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Eric Schmidt and Larry Page play the blame game at Google Zeitgeist.  (Source: TechRadar)
Larry Page says that battery should last for a day if apps aren't overworking the processor

Google's Android platform may be the hottest player on the cell phone market, having recently passed Apple in the U.S. market, but it's by no means the perfect platform.  Recently there have been concerns about the battery life of Android smartphones, which reportedly isn't measuring up to the rival iPhone's.

The top executives at Google tackled that issue at Google Zeitgeist, Google's outreach summit for developers.  Google's co-founder Larry Page blamed app developers, stating, "I have noticed there are a few people who have phones where there is software running in the background that just sort of exhausts the battery quickly. If you are not getting a day, there is something wrong."

Google CEO Eric Schmidt chimed in, clarifying the issue on battery drain.  He stated, "The primary consumer of the battery life on these phones is the transmit/receive circuit. So tuning that and obviously figuring out a way to not use too much of that extends your battery life.  And people bring in applications that are not particularly smart about that, which is what Larry is trying to get at."

Mr. Page quipped back, "We can give you a bigger battery probably. I'll see you afterwards."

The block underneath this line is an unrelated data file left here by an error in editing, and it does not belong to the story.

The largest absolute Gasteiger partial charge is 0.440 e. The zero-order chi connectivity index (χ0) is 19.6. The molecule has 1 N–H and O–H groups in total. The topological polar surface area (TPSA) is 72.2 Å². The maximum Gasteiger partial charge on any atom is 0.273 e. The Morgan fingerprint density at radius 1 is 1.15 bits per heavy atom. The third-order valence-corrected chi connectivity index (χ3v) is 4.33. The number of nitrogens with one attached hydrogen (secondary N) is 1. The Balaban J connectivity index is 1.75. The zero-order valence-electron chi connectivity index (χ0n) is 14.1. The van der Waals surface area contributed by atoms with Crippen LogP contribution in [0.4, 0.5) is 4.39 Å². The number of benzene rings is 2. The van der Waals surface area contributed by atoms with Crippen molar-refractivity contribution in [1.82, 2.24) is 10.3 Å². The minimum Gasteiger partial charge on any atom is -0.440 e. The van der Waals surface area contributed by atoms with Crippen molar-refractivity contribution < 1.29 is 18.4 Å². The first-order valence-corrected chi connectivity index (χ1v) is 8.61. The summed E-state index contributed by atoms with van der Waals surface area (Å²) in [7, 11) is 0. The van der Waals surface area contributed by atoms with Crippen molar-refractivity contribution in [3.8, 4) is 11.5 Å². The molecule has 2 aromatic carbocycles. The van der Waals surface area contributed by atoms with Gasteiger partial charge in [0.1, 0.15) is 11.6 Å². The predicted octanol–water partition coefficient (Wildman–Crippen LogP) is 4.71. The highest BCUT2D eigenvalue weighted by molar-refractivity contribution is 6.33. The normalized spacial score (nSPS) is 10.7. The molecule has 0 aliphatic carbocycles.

The concerning thing is that according to some reports, Android's battery life is draining rather quickly even when in standby or idle -- with no apps running (aside from the core phone apps) and no data being transmitted.  Fortunately for Google, these reports seem to be putting little damper on Android phone sales.  

Android 2.2 is about to make its debut, bringing with it Flash (hopefully that doesn't cause
further battery issues).  And the hot HTC EVO 4G, the world's first 4G smartphone, will make its debut on the Sprint network early next month.



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Anecdotal evidence.
By HandiCapable on 5/19/2010 10:23:49 AM , Rating: 2
Just curious what other folks have experienced. I'm hard on my phones and went through 2 iPhone 3G's before switching to the Moto Droid. I'm certain I get better battery life with this Android based handset. With that said, I know the 3GS is probably the more appropriate comparison however. Like most users, I run a task manager in the background that shuts down apps I don't specifically exclude. I would think that letting multiple apps run continuously is more likely to be the cause of some people seeing poor battery life. One of Android's best features, multitasking, gives the user the freedom to cause this situation. So isn't it more a user issue? More platform flexibility/freedom creates more opportunity for user inefficiency.




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